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Leapfrog Young People’s Co-Design Residential

Dee Hennessy blogs about the recent two-day Leapfrog young people's co-design residential

Date Published: 23 November 2015

The two-day Leapfrog young people’s co-design residential took place in LICA last weekend and it was quite a thing – really quite a thing.

Facilitation, knowledge exchange, co-design; they all inevitably require elements of flexibility and responsiveness – of improvisation – but this event was of an altogether different order. It was not just necessary, but essential, constantly to turn and to twist on ever contracting and moving ground just to keep the young people engaged and to energise and animate the processes for them. The team had to deflect and absorb the many, unpredictable and highly charged points of interconnection between group members as allegiances realigned for reasons that were much more important to them than anything we had hoped they would focus on. But they did focus; they focused and they worked really, really hard on challenges that were difficult for them to both acknowledge and to address.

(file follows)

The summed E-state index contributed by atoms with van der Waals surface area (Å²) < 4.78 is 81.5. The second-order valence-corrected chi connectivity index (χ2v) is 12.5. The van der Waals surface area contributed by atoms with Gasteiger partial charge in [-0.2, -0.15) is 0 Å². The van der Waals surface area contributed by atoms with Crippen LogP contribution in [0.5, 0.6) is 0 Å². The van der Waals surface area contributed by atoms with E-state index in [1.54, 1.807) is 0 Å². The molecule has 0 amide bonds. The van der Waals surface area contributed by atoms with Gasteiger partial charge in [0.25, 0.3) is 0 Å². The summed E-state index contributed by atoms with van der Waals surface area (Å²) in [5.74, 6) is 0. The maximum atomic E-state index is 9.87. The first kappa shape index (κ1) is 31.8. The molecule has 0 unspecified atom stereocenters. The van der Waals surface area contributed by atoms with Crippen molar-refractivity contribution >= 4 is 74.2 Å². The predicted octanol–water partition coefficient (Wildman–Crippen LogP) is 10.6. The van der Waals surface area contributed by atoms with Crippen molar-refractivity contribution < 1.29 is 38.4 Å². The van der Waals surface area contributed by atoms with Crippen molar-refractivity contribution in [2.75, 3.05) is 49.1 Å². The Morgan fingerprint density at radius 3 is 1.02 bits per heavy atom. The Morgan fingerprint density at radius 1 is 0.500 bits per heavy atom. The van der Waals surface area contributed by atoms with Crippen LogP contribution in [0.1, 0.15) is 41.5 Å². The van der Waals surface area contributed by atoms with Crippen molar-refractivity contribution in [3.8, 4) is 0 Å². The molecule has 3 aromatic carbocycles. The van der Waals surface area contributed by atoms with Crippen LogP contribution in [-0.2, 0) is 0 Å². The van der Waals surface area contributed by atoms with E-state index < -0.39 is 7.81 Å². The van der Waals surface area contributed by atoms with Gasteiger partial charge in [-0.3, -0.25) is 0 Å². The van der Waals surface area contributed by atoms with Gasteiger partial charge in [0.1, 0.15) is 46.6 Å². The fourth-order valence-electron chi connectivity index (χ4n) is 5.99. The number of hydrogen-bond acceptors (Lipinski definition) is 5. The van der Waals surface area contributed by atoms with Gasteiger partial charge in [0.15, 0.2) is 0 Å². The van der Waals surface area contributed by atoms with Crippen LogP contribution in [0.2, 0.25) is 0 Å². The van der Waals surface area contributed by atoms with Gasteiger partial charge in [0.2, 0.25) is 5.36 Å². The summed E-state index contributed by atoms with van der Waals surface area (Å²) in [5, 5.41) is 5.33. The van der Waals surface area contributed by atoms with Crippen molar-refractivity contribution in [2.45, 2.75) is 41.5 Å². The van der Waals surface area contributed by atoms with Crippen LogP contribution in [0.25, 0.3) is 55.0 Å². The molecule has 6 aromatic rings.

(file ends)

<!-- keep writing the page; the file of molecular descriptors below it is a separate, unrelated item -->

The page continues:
There was powerful sharing of experience and emotional highs and lows on a scale we couldn’t have predicted. With intensive cajoling, they stayed on task when it mattered. They were inspired and inventive and brave and offered their feedback at key stages, in ways that frankly stunned us, it was so powerful. They generously considered and explored the massive challenges they face in their lives and went on to design practical new tools to support the experiences of young people like them – and to come up with accessible and incisive names for these tools.

There were so many extraordinary moments throughout the weekend – the words they wrote about the experience when no-one was looking, the video they made in the chair-rotating style of The Voice, the personal points of contact between the young people and staff that frankly has us in tears, and the laughs we had with them. We walked them through the maze of their achievements, ran races with them, listened to them describe what they had learned about themselves from being there, and tellingly, we watched as they hung around in the LICA foyer after it was all over, not leaving, not wanting to go but capturing selfies with us, hugging us and making us cry all over again. They were just brilliant.

We have yet to discover what effect this experience will have on these young participants in the longer term, but it can be confidently said that the impact on the delivery team was, and will remain, profound.

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